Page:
Violent nationalist protests broke out in Kiev yesterday after Ukraine’s Parliament gave initial support to a bill that would devolve power to the breakaway eastern regions of the country—one of the conditions imposed on Kiev by the Minsk agreement. At least two policemen were killed by a hand grenade thrown by what government forces said was a nationalist protester, and around 130 were reportedly injured in the demonstrations. The New York Times explains the background on the measure:
Monday’s vote in Parliament was just a first step. Changing the status of the rebel eastern regions, as demanded by President Vladimir V. Putin of Russia in peace talks in Minsk, Belarus, last winter, involves both an amendment to the Constitution, which must receive final approval from a supermajority of 300 of Parliament’s 450 members, and a separate law passed by that chamber.
The measure is fiercely opposed by Ukrainian nationalists and many others, who loathe any concession to Mr. Putin and see him as the driving force behind a civil war that has claimed more than 6,500 lives […]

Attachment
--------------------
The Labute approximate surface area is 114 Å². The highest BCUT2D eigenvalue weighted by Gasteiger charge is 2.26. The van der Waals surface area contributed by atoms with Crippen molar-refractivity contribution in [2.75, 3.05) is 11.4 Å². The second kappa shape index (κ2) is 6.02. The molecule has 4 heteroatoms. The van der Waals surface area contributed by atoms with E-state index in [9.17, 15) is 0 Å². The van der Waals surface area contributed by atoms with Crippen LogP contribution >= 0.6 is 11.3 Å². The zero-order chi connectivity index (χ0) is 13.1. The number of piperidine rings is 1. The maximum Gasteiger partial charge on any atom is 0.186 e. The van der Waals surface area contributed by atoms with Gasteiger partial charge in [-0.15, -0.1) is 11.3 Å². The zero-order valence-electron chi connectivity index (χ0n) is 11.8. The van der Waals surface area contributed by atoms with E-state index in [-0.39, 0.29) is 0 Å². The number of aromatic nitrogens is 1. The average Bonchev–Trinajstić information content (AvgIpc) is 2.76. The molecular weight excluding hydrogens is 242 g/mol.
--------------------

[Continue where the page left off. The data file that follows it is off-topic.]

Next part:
Mr. Avakov [The interior minister, Arsen Avakov] said the police had detained a member of a right-wing paramilitary group, Sych, that is the militant arm of the Svoboda political party, one of the three parties that backed the Maidan street uprising against Mr. Yanukovych last year.
It’s important to remember that these autonomy measures are strongly backed by the EU and the United States. The State Department made the special effort of sending Assistant Secretary Victoria Nuland to Kiev in July to help convince wavering lawmakers to support a similar autonomy bill.
President Petro Poroshenko and Prime Minister Arseniy Yatsenyuk, already beset by low approval ratings, are facing what might be the biggest challenge to their political fortunes with these bills. 265 members of parliament voted for the measure yesterday, but it faced stiff opposition by three major parties in parliament. Former Prime Minister Yulia Timoshenko (one of the heroes of the Orange Revolution who was subsequently laid low by allegations of corruption in the energy sector) appears to be trying to leverage the crisis in a bid to regain power. “This is not the road to peace but to decentralisation. This is a diametrically opposed process which forces us to lose territory”, she said after Monday’s vote.
The constitutional amendment itself should be up before Ukraine’s Parliament in December when it comes back from the courts, and it will require 3o0 votes for passage. That vote could easily end up being a pivotal moment in the country’s politics, and the future of the Maidan revolution.